LED Icicle Lights: The Basics
LED Christmas lights, sometimes referred to as LED icicle lights, have grown rapidly in popularity in recent years. There are actually two distinct types of lights that are popularly known by this name. First are the tiny lights dangling from wires, which when suspended create a net-like effect. Also widely known as LED icicle lights are LED lights that are actually made to resemble icicles. In order to avoid confusion, some people refer to the former type of light as ‘net’ LED lights.
LED is an acronym for ‘light emitting diode’, which produces light on a different basic principle than do incandescent or fluorescent lights. Light emitting diode work by the movement of electrons through semiconductor material. They have no filaments as in an incandescent light, nor do they contain gases, as in a fluorescent or neon type light.
A Mini LED Light Show (see a much bigger show below)
Something a little bit more complex…
Why are LED Lights So Popular?
Part of the reason for the popularity of LED Christmas lights is that they can be placed safely where children can touch them, as they don’t get hot. They also produce a brighter, more intense light than do other types of light. They can be found in various colors, such as white, which is far and away the most common, as well as blue, red, green and orange. The orange lights are actually getting a lot of use among Halloween fans!
Many people have found that the net style lights, in particular, are useful for more than Christmas displays. Many brides find the effect of the white net lights to be a desirable look for their reception areas. Some people like to use red, white and blue LED lights in patriotic displays.
Will LED Icicle Lights Last?
Many LED Christmas light manufacturers like to claim that their lights will last hundreds of thousands of hours. Such claims make it more palatable for buyers to shell out the higher cost demanded for these lights. However, the claims of such longevity ought to be taken with a grain or two of salt. While these lights may indeed deliver the promised performance under laboratory conditions, many users of these as outdoor Christmas lights find that they don’t last that long. The problem is not so much with the diodes themselves. In the real world, the plastic elements of the lights, which may be of varying quality, are subject to the rigors of the weather, not to mention being stored in sweltering attics for ten or eleven months of the year.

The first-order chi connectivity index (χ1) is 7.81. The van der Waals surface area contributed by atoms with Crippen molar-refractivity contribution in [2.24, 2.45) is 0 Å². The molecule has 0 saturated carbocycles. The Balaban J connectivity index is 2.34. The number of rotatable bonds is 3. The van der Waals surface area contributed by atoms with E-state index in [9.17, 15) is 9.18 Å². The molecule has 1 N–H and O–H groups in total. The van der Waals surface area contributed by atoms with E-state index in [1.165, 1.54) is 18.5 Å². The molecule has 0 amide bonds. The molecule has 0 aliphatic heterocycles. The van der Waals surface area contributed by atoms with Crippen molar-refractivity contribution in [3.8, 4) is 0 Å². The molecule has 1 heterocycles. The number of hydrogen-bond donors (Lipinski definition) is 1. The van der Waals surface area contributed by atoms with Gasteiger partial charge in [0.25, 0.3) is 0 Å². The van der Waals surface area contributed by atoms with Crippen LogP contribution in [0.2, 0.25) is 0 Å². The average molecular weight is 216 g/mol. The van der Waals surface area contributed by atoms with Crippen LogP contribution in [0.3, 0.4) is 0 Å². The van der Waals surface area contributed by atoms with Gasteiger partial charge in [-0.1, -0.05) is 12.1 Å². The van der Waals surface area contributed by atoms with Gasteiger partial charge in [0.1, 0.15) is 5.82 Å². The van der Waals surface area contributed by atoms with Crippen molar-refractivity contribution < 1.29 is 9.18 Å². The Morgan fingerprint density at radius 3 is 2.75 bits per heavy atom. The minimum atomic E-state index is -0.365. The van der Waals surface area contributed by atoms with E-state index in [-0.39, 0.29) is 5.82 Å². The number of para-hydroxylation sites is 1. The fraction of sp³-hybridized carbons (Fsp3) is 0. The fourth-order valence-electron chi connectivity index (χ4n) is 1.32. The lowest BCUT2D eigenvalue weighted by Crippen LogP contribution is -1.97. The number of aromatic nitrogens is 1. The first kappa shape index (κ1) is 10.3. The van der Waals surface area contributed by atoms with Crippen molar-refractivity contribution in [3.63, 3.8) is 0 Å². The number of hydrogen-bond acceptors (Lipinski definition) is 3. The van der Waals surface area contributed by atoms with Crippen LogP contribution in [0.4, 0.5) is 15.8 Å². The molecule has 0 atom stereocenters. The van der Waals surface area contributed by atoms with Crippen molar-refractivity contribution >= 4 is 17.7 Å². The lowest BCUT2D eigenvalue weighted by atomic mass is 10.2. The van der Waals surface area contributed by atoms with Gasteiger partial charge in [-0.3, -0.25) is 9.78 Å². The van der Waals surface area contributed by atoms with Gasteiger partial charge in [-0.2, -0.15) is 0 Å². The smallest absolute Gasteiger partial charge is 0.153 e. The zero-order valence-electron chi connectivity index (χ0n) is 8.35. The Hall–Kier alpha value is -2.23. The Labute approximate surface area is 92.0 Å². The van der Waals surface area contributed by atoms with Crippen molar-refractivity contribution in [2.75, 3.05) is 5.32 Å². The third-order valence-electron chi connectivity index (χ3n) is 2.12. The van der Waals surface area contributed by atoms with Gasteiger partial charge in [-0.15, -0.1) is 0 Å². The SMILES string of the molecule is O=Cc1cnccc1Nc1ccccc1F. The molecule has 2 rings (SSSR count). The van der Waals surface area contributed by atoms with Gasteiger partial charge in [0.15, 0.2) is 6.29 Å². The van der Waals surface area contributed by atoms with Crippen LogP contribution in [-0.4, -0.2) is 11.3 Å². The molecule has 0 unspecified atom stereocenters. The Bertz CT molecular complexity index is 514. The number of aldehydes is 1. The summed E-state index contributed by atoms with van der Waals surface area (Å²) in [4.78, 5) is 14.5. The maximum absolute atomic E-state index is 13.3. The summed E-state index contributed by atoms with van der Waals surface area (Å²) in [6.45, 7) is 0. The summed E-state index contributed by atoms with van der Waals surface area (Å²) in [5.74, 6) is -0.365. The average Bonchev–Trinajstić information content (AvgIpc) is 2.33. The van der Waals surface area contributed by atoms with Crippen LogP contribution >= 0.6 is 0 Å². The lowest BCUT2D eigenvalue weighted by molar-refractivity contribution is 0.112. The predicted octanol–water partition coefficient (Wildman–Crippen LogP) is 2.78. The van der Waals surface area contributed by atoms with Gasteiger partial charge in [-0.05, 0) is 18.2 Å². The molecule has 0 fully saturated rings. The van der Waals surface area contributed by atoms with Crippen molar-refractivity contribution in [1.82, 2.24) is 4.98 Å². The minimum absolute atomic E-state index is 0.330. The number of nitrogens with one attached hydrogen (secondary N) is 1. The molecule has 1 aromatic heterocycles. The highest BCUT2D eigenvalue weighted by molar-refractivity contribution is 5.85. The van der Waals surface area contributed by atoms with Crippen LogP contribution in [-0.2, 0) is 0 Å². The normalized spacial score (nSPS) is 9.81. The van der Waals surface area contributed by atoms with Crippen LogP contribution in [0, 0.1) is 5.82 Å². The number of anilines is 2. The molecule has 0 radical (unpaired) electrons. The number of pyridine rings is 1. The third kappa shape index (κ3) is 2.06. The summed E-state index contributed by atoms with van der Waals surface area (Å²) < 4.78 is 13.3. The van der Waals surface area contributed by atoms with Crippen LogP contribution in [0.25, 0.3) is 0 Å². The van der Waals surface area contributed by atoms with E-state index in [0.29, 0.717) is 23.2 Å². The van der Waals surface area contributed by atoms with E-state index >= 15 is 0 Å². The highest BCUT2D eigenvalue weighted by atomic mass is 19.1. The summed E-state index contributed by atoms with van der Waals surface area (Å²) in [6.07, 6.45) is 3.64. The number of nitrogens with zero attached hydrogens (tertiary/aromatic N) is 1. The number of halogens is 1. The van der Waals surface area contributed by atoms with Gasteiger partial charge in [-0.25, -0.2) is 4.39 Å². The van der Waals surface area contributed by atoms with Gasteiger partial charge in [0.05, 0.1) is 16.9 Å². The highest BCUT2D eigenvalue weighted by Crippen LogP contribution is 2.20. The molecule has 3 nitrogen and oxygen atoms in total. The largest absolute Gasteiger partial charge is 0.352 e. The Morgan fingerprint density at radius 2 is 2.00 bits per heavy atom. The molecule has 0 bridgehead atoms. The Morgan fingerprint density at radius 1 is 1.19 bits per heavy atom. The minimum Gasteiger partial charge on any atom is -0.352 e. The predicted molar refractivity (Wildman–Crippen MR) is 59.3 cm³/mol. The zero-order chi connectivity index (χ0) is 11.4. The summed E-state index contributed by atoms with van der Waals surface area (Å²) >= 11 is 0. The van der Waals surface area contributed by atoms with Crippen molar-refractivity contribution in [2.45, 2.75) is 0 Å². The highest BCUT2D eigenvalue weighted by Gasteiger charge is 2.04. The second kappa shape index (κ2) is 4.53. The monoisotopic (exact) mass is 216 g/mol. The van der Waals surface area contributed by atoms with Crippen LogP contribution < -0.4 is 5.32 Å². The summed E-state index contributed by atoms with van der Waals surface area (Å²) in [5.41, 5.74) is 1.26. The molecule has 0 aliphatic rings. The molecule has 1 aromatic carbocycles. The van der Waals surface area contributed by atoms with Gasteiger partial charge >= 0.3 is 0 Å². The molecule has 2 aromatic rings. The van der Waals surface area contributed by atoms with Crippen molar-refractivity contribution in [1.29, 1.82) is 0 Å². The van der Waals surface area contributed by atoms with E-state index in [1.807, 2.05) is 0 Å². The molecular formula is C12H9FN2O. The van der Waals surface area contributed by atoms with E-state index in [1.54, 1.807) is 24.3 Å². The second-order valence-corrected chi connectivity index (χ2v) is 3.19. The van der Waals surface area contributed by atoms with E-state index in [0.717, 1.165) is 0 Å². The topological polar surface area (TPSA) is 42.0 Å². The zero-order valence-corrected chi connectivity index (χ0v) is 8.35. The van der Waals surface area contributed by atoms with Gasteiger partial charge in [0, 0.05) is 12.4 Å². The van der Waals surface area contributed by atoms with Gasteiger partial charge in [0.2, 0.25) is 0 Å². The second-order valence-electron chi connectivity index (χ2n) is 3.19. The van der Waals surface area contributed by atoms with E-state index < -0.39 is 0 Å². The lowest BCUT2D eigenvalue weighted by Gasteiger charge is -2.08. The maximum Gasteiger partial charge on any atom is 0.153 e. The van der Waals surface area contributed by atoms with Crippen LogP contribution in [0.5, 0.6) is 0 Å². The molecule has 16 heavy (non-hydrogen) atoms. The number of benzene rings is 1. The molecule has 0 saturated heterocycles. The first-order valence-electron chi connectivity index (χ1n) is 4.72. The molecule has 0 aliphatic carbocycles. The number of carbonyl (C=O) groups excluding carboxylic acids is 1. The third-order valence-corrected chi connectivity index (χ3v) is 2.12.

Are They Worth the Money?
In the end, many people will ask themselves if the potential savings in electric expense makes if worthwhile to junk a perfectly good set of incandescent lights to replace them with newly purchased icicle lights. Despite the claims of the manufacturers, it’s not clear that such a switch would make economic sense. However, every year there are advances in LED light technology and prices come down. Also, retailers routinely knock down the prices of Christmas lights after the season has passed.Nevertheless, if you do shell out for these icicle lights, it’s a certainty that your electric bill will receive less of a jolt over the holidays than if you were to go with incandescent lights. Although research into the relative efficiency of LED lights has been conducted by the US Department of Energy and many others, it’s hard to find a consensus owing to the number of variables that have to be accounted for, heat being perhaps the chief among them. Suffice it to say that your electric bill will be at least somewhat lower if you use LED’s to welcome Santa than if you use traditional incandescents.
I prefer to focus on the positive and look for the best way to handle things. Maybe the best alternative for those wanting to create a new holiday look for their home is to await the after-Christmas sales and squeeze one more year out of the old incandescents.
Here are some tips for energy efficient lighting with LED lights.
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